By mid-day we cast off and exited the marina just behind Jupiter, and then POOF!
all instruments went dead!!! We are without autopilot but, more serious, without
GPS or depth-sounder at the beginning of a route within the reefs!!!
Luckily, we could just tail Jupiter, so we were able to continue with Baby at
the helm, while I started searching for the source of the problem. Do I need to
say that the distribution box and the pilot's main unit are DEEP INSIDE THE
This time it's been tough, I could not find where the problem was and the boat's
motion did nothing to help while I was crouched like a hampster at the bottom of
the pit; I also dropped the pilot's fuse in the mess at the pit's bottom, and
when I looked up in the f*****g manual I could not find any reference to the
fuse and its rating!! Long after having inserted a fuse of a made-up rating, I
discovered that a spare fuse was inserted inside the autopilot's cover!!
Getting desperate, I tried to take out of the power distribution the main
circuit breaker, that looked suspiciously rusty, and .... look, we have the
instruments working again!! It's certainly unsafe to have no protection on the
power line, but we will have to make do for the time being.
We stopped at an anchorage to relax a bit before leaving the protection of the
reef, but then we had to carry on, with the confidence of knowing from the boats
ahead that conditions were windy but not the seas were manageable.
We found exactly what described, and in fact during the night the wind went up
to over 25 knots, exactly on the nose and therefore forcing us to motor in the
narrow gap between the shore and the border of the shipping lane; when the
current does not help we do only 3 knots, but we progress!
We continue like that the whole day, zigzagging around the many oil rigs, and we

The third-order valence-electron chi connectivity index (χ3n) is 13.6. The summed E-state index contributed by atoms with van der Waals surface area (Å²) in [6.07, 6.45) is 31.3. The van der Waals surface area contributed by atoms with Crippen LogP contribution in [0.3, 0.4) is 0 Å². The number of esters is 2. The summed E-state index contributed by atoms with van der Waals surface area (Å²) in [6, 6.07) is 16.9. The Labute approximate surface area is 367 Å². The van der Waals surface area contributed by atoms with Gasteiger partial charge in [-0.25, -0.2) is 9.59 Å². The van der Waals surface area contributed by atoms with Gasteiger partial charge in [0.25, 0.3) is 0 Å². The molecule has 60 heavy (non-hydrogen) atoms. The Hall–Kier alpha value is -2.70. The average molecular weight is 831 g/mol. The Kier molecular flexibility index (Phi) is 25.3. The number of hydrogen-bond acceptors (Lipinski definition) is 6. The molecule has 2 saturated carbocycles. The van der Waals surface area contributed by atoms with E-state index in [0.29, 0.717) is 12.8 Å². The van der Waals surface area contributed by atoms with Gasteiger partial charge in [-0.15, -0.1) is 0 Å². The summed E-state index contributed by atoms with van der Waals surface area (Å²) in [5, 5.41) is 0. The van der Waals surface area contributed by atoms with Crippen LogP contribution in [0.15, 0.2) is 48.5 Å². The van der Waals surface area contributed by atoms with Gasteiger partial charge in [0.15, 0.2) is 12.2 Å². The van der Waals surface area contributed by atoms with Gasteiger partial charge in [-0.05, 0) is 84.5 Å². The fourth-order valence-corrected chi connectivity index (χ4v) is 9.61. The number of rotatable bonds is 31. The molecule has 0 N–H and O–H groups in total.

hear over the radio that "Cayuco" has engine problems, apparently air is getting
into the fuel line (and if Tony, the official Rally diesel engineer, cannot find
it, then it must be tough!!).
On the second night, the wind reversed from the south blowing at over 20 knots:
we were too fast and risked arriving around Suez in the dark, so it was not a
great problem to turn back for a few miles to get near Cayuco, whose engine has
now stopped for good.
We reach Cayuco at dawn, just when Tony has found the problem: a new fuel filter
which is letting air in. So we can resume our course towards Suez, enshrouded in
a thick fog which does not allow us to see the many ships at anchor.
After a short stay at anchor near the canal entrance (and luckily it was brief,
as it was VERY rolly!!) we receive permission to proceed to the Yacht Club (which
is inside the Canal) and we charge in, together with the other Rally yachts,
before a ship that we see in the distance gets in the entrance as well. All ok
for us, but "Stargazer" has an engine problem at the worst moment and the Pilot
boat that immediately came to the rescue rammed into them causing quite some
damage: they reached the Yacht Club in a very sad mood.
IT'S DONE, we are in SUEZ!!
No no nononononoooo, we cannot say it's done until:
a) we will have done the 80 miles of the Suez canal, to be done al full speed in
order to do the crossing in one day, and
b) we will reach Crete, after a likely 500 miles beating into the wind that in
this season is often strong from the Northwest.